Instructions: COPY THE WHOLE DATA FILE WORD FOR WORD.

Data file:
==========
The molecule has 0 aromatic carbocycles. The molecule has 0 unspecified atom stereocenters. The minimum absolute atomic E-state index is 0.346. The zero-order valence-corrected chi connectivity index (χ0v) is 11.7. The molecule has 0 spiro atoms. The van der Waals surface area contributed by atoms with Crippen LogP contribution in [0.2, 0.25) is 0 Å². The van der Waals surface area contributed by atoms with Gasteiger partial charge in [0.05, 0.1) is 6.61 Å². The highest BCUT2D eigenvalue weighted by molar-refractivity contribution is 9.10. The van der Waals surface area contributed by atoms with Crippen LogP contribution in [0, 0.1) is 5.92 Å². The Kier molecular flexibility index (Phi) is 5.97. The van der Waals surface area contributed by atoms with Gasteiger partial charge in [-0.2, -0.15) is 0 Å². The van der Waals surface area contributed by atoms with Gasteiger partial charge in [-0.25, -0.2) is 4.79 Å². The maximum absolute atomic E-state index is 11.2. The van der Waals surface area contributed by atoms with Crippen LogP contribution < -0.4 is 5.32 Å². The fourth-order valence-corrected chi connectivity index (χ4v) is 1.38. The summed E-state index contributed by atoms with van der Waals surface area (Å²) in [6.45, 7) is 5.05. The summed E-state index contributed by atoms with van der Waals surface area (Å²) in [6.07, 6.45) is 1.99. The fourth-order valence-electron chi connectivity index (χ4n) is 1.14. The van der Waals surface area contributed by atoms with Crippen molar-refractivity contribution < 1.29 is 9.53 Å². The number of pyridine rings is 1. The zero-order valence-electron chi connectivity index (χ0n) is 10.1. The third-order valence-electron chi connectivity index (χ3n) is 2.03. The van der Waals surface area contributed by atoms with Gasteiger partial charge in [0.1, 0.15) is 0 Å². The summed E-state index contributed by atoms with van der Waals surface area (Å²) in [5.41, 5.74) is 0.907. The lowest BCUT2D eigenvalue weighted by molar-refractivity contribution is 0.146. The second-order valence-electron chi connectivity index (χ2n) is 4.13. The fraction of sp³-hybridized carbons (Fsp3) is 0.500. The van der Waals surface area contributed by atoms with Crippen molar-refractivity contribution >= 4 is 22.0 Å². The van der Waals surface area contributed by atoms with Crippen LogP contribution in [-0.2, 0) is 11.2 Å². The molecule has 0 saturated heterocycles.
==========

The molecule has 0 aromatic carbocycles. The molecule has 0 unspecified atom stereocenters. The minimum absolute atomic E-state index is 0.346. The zero-order valence-corrected chi connectivity index (χ0v) is 11.7. The molecule has 0 spiro atoms. The van der Waals surface area contributed by atoms with Crippen LogP contribution in [0.2, 0.25) is 0 Å². The van der Waals surface area contributed by atoms with Gasteiger partial charge in [0.05, 0.1) is 6.61 Å². The highest BCUT2D eigenvalue weighted by molar-refractivity contribution is 9.10. The van der Waals surface area contributed by atoms with Crippen LogP contribution in [0, 0.1) is 5.92 Å². The Kier molecular flexibility index (Phi) is 5.97. The van der Waals surface area contributed by atoms with Gasteiger partial charge in [-0.2, -0.15) is 0 Å². The van der Waals surface area contributed by atoms with Gasteiger partial charge in [-0.25, -0.2) is 4.79 Å². The maximum absolute atomic E-state index is 11.2. The van der Waals surface area contributed by atoms with Crippen LogP contribution < -0.4 is 5.32 Å². The fourth-order valence-corrected chi connectivity index (χ4v) is 1.38. The summed E-state index contributed by atoms with van der Waals surface area (Å²) in [6.45, 7) is 5.05. The summed E-state index contributed by atoms with van der Waals surface area (Å²) in [6.07, 6.45) is 1.99. The fourth-order valence-electron chi connectivity index (χ4n) is 1.14. The van der Waals surface area contributed by atoms with Crippen molar-refractivity contribution < 1.29 is 9.53 Å². The number of pyridine rings is 1. The zero-order valence-electron chi connectivity index (χ0n) is 10.1. The third-order valence-electron chi connectivity index (χ3n) is 2.03. The van der Waals surface area contributed by atoms with Gasteiger partial charge in [0.1, 0.15) is 0 Å². The summed E-state index contributed by atoms with van der Waals surface area (Å²) in [5.41, 5.74) is 0.907. The lowest BCUT2D eigenvalue weighted by molar-refractivity contribution is 0.146. The second-order valence-electron chi connectivity index (χ2n) is 4.13. The fraction of sp³-hybridized carbons (Fsp3) is 0.500. The van der Waals surface area contributed by atoms with Crippen molar-refractivity contribution >= 4 is 22.0 Å². The van der Waals surface area contributed by atoms with Crippen LogP contribution in [-0.2, 0) is 11.2 Å². The molecule has 0 saturated heterocycles.